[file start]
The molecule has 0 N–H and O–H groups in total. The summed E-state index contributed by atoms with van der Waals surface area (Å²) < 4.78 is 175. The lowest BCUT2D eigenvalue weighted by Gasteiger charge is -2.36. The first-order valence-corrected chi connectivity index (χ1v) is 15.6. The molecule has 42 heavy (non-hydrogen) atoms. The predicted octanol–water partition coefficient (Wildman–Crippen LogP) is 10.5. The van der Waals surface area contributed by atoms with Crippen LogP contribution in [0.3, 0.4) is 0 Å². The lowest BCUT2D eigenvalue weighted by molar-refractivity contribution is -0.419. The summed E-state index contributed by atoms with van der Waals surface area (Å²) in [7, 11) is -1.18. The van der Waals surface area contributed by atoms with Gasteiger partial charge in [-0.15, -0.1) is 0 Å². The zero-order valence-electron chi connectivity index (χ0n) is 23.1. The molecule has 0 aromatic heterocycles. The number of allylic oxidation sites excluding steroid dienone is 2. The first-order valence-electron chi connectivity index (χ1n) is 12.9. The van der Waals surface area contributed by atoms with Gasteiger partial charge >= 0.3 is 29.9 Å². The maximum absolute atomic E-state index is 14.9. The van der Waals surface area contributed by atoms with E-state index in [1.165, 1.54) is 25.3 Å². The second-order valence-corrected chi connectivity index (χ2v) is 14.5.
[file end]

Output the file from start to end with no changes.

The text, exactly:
The molecule has 0 N–H and O–H groups in total. The summed E-state index contributed by atoms with van der Waals surface area (Å²) < 4.78 is 175. The lowest BCUT2D eigenvalue weighted by Gasteiger charge is -2.36. The first-order valence-corrected chi connectivity index (χ1v) is 15.6. The molecule has 42 heavy (non-hydrogen) atoms. The predicted octanol–water partition coefficient (Wildman–Crippen LogP) is 10.5. The van der Waals surface area contributed by atoms with Crippen LogP contribution in [0.3, 0.4) is 0 Å². The lowest BCUT2D eigenvalue weighted by molar-refractivity contribution is -0.419. The summed E-state index contributed by atoms with van der Waals surface area (Å²) in [7, 11) is -1.18. The van der Waals surface area contributed by atoms with Gasteiger partial charge in [-0.15, -0.1) is 0 Å². The zero-order valence-electron chi connectivity index (χ0n) is 23.1. The molecule has 0 aromatic heterocycles. The number of allylic oxidation sites excluding steroid dienone is 2. The first-order valence-electron chi connectivity index (χ1n) is 12.9. The van der Waals surface area contributed by atoms with Gasteiger partial charge >= 0.3 is 29.9 Å². The maximum absolute atomic E-state index is 14.9. The van der Waals surface area contributed by atoms with E-state index in [1.165, 1.54) is 25.3 Å². The second-order valence-corrected chi connectivity index (χ2v) is 14.5.